We don’t know how many species were pollinators! What we do know is that as many as 25% of all recorded species are known to visit flowers to collect nectar and/or pollen – that is almost 150 species of beetles, parasitoid and stinging wasps, flies, heteropteran bugs, ants, and, of course, bees.

Over 40% of all recorded insect species were predators or parasitoids. These species are therefore capable of regulating the populations of potential insect pests.

The insects recorded in the study may supply at least two types of food: honey and lerps. We documented only one species of honey-producing bee, namely the non-native European honey bee. Lerps are crystallised protective structures made out of the sugar-rich liquid honeydew exudated by the immature stages of jumping plant lice.

The Little Things that Run the City project illustrates the importance of insect biodiversity conservation to the City of Melbourne, and by extension, to other cities worldwide. Our findings are being applied to identify where to prioritise conservation activities, guide the design and maintenance of green spaces, and assist decision-makers considering insects in broader biodiversity plans and strategies. The study is providing valuable baseline data that can be integrated into the council’s planned research agendas; for example, in future iterations of the City of Melbourne’s BioBlitz and in the future development of monitoring programs.

Our findings are also providing data to The shared urban habitat, one of the five main research lines of the National Environmental Science Programme – Clean Air and Urban Landscapes Hub, and to the recently awarded Australian Research Council Linkage Project Designing green spaces for biodiversity and human well-being.

Insects are the most diversified animal group on our planet - and in our city! From a functional perspective they are arguably the most important as well. The ‘little things that run the city’ spread seeds, eat rubbish, pollinate food crops and flowers, produce honey, keep soils healthy, help control weeds and pests, and are a food source for some of our other most dear animals, such as lizards, bats and birds. Keeping them safe and healthy within our city should be one of our top urban conservation priorities!

Dr Luis Mata is a postdoctoral researcher at RMIT University’s Interdisciplinary Conservation Science Research Group. You can discover more about Luis and his research on his research blog. 

Banner image of a shield bug from genus Cuspicona courtesy of Luis Mata.  

Review: The Red Kangaroo in Central Australia

The Book: The Red Kangaroo in Central Australia - An Early Account by Alan E. Newsome
The Authors: Alan & Thomas Newsome

When first looking through The Red Kangaroo by Alan & Thomas Newsome, my first thoughts were something along the lines of wishing there were more books like it. The late Alan Newsome was one of Australia's most respected ecologists, known for pioneering countless research projects in Central Australia and integrating Indigenous knowledge with ecological insight. Indeed, throughout my brief scientific career, I’ve encountered and cited much of Alan's work.

In itself, the history behind the compilation of this text is fantastic. The story goes that Alan's son, Tom, found Alan's original notes and manuscript in the family garage several years ago, meekly labelled 'Red Kangaroo Book.' Along with the manuscript were notes from a potential publisher expecting it ready for publication in 1975. Thirty years later, after Tom happened across the box of notes, the work contained in The Red Kangaroo remains every bit as relevant.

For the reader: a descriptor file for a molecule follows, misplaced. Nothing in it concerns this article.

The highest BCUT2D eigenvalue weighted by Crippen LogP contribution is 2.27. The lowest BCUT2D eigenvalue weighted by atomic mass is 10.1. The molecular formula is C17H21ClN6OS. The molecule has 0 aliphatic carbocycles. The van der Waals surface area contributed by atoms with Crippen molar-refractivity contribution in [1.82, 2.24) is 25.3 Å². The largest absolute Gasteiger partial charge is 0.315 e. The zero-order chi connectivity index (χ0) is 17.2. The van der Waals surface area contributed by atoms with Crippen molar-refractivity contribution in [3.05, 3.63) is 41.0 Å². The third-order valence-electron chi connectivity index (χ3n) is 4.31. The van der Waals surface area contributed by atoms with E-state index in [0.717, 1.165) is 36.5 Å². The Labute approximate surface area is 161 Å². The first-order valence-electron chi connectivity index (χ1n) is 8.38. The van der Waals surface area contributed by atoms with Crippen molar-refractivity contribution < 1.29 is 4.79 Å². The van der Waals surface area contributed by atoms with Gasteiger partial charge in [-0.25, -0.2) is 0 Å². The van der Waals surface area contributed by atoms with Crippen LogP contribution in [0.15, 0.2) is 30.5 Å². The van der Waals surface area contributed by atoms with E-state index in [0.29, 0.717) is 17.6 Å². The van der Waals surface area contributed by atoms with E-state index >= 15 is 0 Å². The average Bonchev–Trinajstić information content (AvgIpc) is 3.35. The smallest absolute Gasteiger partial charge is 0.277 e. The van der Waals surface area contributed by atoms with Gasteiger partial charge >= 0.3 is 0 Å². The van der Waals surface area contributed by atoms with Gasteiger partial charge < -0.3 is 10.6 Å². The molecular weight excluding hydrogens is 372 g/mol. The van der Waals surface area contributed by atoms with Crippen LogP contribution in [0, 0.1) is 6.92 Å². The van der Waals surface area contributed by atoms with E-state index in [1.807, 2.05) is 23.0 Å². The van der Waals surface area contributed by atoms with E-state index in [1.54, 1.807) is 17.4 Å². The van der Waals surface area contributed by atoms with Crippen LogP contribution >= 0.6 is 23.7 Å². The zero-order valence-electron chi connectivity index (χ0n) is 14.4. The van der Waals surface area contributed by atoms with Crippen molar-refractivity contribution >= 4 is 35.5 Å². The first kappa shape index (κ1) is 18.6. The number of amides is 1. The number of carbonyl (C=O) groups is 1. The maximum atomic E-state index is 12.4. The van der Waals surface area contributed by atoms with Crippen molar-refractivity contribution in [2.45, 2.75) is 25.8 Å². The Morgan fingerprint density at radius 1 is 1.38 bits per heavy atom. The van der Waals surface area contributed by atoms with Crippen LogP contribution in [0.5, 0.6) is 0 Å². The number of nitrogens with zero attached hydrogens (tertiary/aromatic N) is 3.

The period in which this work was conducted represented an exciting time to be a desert ecologist in Australia. Alan's work contributed to much of our basic understanding of the region and its fauna, particularly the red kangaroo Osphranter rufous. Logically set out, this text showcases much of Alan's early work on the red kangaroo's ecology and life history, supported with data and images collected from those early field trips. Not only does this offer an insight into fundamental aspects of an iconic Australian species, but it also showcases how field ecology was conducted half a century ago.

The view was magnificent, and the ride, an armchair, we were just above the trees... there was no margin for error.
— Alan's description of an aerial kangaroo survey

Of particular interest is the chapter describing red kangaroo 'Ecomythology': the communication of red kangaroo ecology through Indigenous culture. Alan's research and conversations with traditional owners uncovered chants and songs detailing much of the red kangaroo's ecology, from its diet to its habitat preferences. Given this work occurred over fifty years ago, Alan was somewhat of a pioneer in integrating science and Indigenous knowledge, and his documentation of that process is fascinating.

Where The Red Kangaroo succeeds, however, is through Newsome's ability to marry scientific discovery with naturalism. Written from the perspective of a young scientist (Alan conducted this research as a 25- to 30-year-old in the 1950s and 60s), Alan's prose exudes a flair and love of his subject rarely seen in modern scientific writing. It's refreshing to come across a book not only steeped with data, but also language that reflects the sheer amount of knowledge of the landscape the author was working in. Consequently, The Red Kangaroo makes for an incredible read, regardless of the reader's background, whilst also standing out as an important contribution to Australian natural history and science.

This book belongs on your bookshelf if... you're at all interested in natural history and science, or the reasons why the red kangaroo is so adept at persisting in the harsh Australian desert. 

Billy Geary
Billy is the Science & Conservation Editor at Wild Melbourne. He is a wildlife ecologist interested in predator-prey interactions and invasive species management.

You can find him on Twitter at: @billy_geary